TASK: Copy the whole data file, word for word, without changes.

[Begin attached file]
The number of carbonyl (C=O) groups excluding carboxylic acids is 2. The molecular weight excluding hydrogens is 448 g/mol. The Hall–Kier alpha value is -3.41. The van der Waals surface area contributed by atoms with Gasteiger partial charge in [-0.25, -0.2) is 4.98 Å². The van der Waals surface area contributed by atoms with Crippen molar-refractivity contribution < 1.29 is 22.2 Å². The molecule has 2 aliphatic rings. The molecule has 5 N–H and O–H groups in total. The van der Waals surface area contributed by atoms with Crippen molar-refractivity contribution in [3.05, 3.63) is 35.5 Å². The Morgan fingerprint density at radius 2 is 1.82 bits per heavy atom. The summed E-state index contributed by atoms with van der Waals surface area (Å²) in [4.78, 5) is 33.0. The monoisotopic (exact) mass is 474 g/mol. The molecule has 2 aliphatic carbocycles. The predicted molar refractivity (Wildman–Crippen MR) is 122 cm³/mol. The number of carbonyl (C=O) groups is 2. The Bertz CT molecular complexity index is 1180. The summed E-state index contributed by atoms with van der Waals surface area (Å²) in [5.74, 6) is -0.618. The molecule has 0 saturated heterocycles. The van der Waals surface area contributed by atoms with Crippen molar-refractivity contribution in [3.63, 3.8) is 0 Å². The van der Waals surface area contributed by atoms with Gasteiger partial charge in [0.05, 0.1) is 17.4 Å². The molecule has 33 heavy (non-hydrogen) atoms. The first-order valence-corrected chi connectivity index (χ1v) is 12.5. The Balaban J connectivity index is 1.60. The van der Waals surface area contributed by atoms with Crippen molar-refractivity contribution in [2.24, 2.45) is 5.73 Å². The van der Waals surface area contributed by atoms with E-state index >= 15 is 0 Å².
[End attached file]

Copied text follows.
The number of carbonyl (C=O) groups excluding carboxylic acids is 2. The molecular weight excluding hydrogens is 448 g/mol. The Hall–Kier alpha value is -3.41. The van der Waals surface area contributed by atoms with Gasteiger partial charge in [-0.25, -0.2) is 4.98 Å². The van der Waals surface area contributed by atoms with Crippen molar-refractivity contribution < 1.29 is 22.2 Å². The molecule has 2 aliphatic rings. The molecule has 5 N–H and O–H groups in total. The van der Waals surface area contributed by atoms with Crippen molar-refractivity contribution in [3.05, 3.63) is 35.5 Å². The Morgan fingerprint density at radius 2 is 1.82 bits per heavy atom. The summed E-state index contributed by atoms with van der Waals surface area (Å²) in [4.78, 5) is 33.0. The monoisotopic (exact) mass is 474 g/mol. The molecule has 2 aliphatic carbocycles. The predicted molar refractivity (Wildman–Crippen MR) is 122 cm³/mol. The number of carbonyl (C=O) groups is 2. The Bertz CT molecular complexity index is 1180. The summed E-state index contributed by atoms with van der Waals surface area (Å²) in [5.74, 6) is -0.618. The molecule has 0 saturated heterocycles. The van der Waals surface area contributed by atoms with Crippen molar-refractivity contribution in [3.63, 3.8) is 0 Å². The van der Waals surface area contributed by atoms with Gasteiger partial charge in [0.05, 0.1) is 17.4 Å². The molecule has 33 heavy (non-hydrogen) atoms. The first-order valence-corrected chi connectivity index (χ1v) is 12.5. The Balaban J connectivity index is 1.60. The van der Waals surface area contributed by atoms with Crippen molar-refractivity contribution in [2.24, 2.45) is 5.73 Å². The van der Waals surface area contributed by atoms with E-state index >= 15 is 0 Å².